Labor disputes between ports and workers are nothing new, but that doesn’t mean there aren’t major repercussions when they do occur. In March this year, workers in Germany went on strike, shutting down major ports that caused a ripple of supply chain disruptions. Now in June, we’re seeing the same thing happening on the West Coast of the United States. Union employees have been without a contract since July 2022. And now this is coming to a head with employees starting to “no-show” for work. A tentative agreement has been reached that would backdate to July 2022 and last six years until 2028. But has the damage already been done? Let’s take a look.
Dwell time, an essential indicator for port operations, measures the duration a container spends in either its port of loading (export dwell) or its port of discharge (import dwell). High dwell times often signify operational issues within the port, as is the case with the ongoing labor disputes.
The impact of the current labor disputes on export dwell has been significant. Ports in Seattle and Oakland have experienced the most severe consequences, with Seattle seeing a staggering 120% increase and Oakland facing a 76% increase. Given that the West Coast is a hub for exporting animal feed, paper, soybeans, fabrics, raw cotton, and recycled metal, shipment delays contribute to manufacturing bottlenecks and disrupt food supplies for both humans and animals. However, there have been signs of improvement across the board during the week of June 11, excluding Seattle, where dwell times spiked.
Import dwell has also been affected, albeit to a lesser extent. Tacoma stands out as the port experiencing the highest spike, with a 71% increase. While there has been a significant overall recovery during the week of June 11, fluctuations are still possible as ports strive to clear any backlog resulting from the slowdown. This recovery is timely, supporting imports of time-sensitive products such as holiday and back-to-school refreshes.
Vessel Berthing Times
Vessel berthing time measures the duration it takes for a vessel to be worked at the port or the time it remains berthed. This metric encompasses unloading all containers intended for the port and loading all containers departing from the port on the vessel. While vessel size can also influence berthing times, operational obstacles, including labor issues, have recently led to an increase along the West Coast.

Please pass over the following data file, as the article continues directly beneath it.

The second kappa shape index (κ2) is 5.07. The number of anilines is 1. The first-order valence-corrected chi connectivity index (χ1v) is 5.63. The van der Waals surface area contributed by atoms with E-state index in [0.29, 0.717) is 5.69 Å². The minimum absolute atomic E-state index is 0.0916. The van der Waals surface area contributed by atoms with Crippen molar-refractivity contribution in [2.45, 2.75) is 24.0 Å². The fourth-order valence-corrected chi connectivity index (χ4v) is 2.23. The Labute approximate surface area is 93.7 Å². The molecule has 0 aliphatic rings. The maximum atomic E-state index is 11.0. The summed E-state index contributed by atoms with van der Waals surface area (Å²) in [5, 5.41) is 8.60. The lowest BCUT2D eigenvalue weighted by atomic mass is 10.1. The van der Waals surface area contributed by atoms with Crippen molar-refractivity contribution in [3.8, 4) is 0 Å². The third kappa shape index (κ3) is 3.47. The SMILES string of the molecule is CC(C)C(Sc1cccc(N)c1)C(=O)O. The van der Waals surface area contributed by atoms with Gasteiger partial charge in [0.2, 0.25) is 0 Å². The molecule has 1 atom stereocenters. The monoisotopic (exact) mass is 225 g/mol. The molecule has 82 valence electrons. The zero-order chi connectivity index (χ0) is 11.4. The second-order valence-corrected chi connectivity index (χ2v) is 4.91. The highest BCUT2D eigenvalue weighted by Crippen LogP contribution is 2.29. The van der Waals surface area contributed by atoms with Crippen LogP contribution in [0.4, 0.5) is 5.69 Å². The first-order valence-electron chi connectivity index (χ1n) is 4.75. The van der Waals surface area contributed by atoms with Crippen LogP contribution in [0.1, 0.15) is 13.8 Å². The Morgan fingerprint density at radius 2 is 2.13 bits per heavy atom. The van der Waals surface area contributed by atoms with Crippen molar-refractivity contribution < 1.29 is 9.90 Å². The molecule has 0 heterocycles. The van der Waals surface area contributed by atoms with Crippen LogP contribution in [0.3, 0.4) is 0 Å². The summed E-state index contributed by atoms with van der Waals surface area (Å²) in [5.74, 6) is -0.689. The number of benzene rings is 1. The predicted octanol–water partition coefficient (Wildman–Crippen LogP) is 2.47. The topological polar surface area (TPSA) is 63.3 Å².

Over the past two weeks, all ports have experienced an upsurge in berthing times. Los Angeles and Oakland demonstrated improvements during the week of June 11, whereas Seattle, Long Beach, and Tacoma continued to experience increases. Notably, Seattle was the most impacted, with berthing times soaring by 225% during the week of June 11 compared to the week of May 28. Prolonged berthing times can disrupt vessel schedules and reliability, leading to delayed arrivals at subsequent ports or the need for less fuel-efficient operations to compensate for lost time.
Labor strikes have the potential to severely impact supply chains. Fortunately, a tentative agreement has been reached, and operations have resumed, bringing relief to the West Coast. However, close monitoring is necessary until the contract is officially signed. The tentative agreement grants union employees a 32% wage increase and a $70 million bonus, acknowledging their high-risk work during the COVID-19 pandemic. Once this is signed, labor in the West Coast ports should remain stable until renewal in 2028.
- Labor strikes on the West Coast caused significant disruptions in the supply chain, leading to increased export and import dwell times at ports.
- Seattle and Oakland were heavily impacted, with export dwell times increasing by 120% and 76% respectively, affecting industries such as manufacturing and food supplies.
- Import dwell times also saw an increase, with Tacoma experiencing a 71% spike, but there has been an overall recovery during the week of June 11th.
- Berthing times for vessels were affected by the labor disputes, particularly in Seattle where there was a 225% increase, potentially impacting vessel schedules and reliability.
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